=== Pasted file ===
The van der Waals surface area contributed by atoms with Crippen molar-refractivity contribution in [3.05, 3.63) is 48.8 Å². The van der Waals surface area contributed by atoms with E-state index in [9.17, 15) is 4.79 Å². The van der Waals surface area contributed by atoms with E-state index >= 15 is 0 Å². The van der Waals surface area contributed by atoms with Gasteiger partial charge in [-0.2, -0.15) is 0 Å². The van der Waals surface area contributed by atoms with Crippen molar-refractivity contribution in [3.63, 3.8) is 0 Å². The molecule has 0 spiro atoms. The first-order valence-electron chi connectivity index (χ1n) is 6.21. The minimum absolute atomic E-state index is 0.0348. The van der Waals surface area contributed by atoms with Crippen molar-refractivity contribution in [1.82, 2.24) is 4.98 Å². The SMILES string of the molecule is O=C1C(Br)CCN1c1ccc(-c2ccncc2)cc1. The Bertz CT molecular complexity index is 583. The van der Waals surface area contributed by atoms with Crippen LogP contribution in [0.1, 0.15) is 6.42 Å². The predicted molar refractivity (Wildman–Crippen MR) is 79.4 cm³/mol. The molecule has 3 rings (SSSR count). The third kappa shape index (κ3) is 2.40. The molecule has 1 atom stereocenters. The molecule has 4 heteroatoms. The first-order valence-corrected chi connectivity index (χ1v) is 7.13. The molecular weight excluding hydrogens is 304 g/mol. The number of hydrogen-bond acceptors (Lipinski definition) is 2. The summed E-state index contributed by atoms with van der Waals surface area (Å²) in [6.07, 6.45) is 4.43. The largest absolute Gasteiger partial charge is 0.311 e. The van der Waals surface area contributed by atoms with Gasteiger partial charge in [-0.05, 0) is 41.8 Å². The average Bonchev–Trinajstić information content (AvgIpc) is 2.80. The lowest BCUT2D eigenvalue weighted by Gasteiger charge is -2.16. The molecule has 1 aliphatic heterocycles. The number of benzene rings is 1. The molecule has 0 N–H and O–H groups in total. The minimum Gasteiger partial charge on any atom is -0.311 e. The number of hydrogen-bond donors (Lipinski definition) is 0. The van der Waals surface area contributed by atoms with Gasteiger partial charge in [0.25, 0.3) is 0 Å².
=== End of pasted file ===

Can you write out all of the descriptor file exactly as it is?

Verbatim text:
The van der Waals surface area contributed by atoms with Crippen molar-refractivity contribution in [3.05, 3.63) is 48.8 Å². The van der Waals surface area contributed by atoms with E-state index in [9.17, 15) is 4.79 Å². The van der Waals surface area contributed by atoms with E-state index >= 15 is 0 Å². The van der Waals surface area contributed by atoms with Gasteiger partial charge in [-0.2, -0.15) is 0 Å². The van der Waals surface area contributed by atoms with Crippen molar-refractivity contribution in [3.63, 3.8) is 0 Å². The molecule has 0 spiro atoms. The first-order valence-electron chi connectivity index (χ1n) is 6.21. The minimum absolute atomic E-state index is 0.0348. The van der Waals surface area contributed by atoms with Crippen molar-refractivity contribution in [1.82, 2.24) is 4.98 Å². The SMILES string of the molecule is O=C1C(Br)CCN1c1ccc(-c2ccncc2)cc1. The Bertz CT molecular complexity index is 583. The van der Waals surface area contributed by atoms with Crippen LogP contribution in [0.1, 0.15) is 6.42 Å². The predicted molar refractivity (Wildman–Crippen MR) is 79.4 cm³/mol. The molecule has 3 rings (SSSR count). The third kappa shape index (κ3) is 2.40. The molecule has 1 atom stereocenters. The molecule has 4 heteroatoms. The first-order valence-corrected chi connectivity index (χ1v) is 7.13. The molecular weight excluding hydrogens is 304 g/mol. The number of hydrogen-bond acceptors (Lipinski definition) is 2. The summed E-state index contributed by atoms with van der Waals surface area (Å²) in [6.07, 6.45) is 4.43. The largest absolute Gasteiger partial charge is 0.311 e. The van der Waals surface area contributed by atoms with Gasteiger partial charge in [-0.05, 0) is 41.8 Å². The average Bonchev–Trinajstić information content (AvgIpc) is 2.80. The lowest BCUT2D eigenvalue weighted by Gasteiger charge is -2.16. The molecule has 1 aliphatic heterocycles. The number of benzene rings is 1. The molecule has 0 N–H and O–H groups in total. The minimum Gasteiger partial charge on any atom is -0.311 e. The number of hydrogen-bond donors (Lipinski definition) is 0. The van der Waals surface area contributed by atoms with Gasteiger partial charge in [0.25, 0.3) is 0 Å².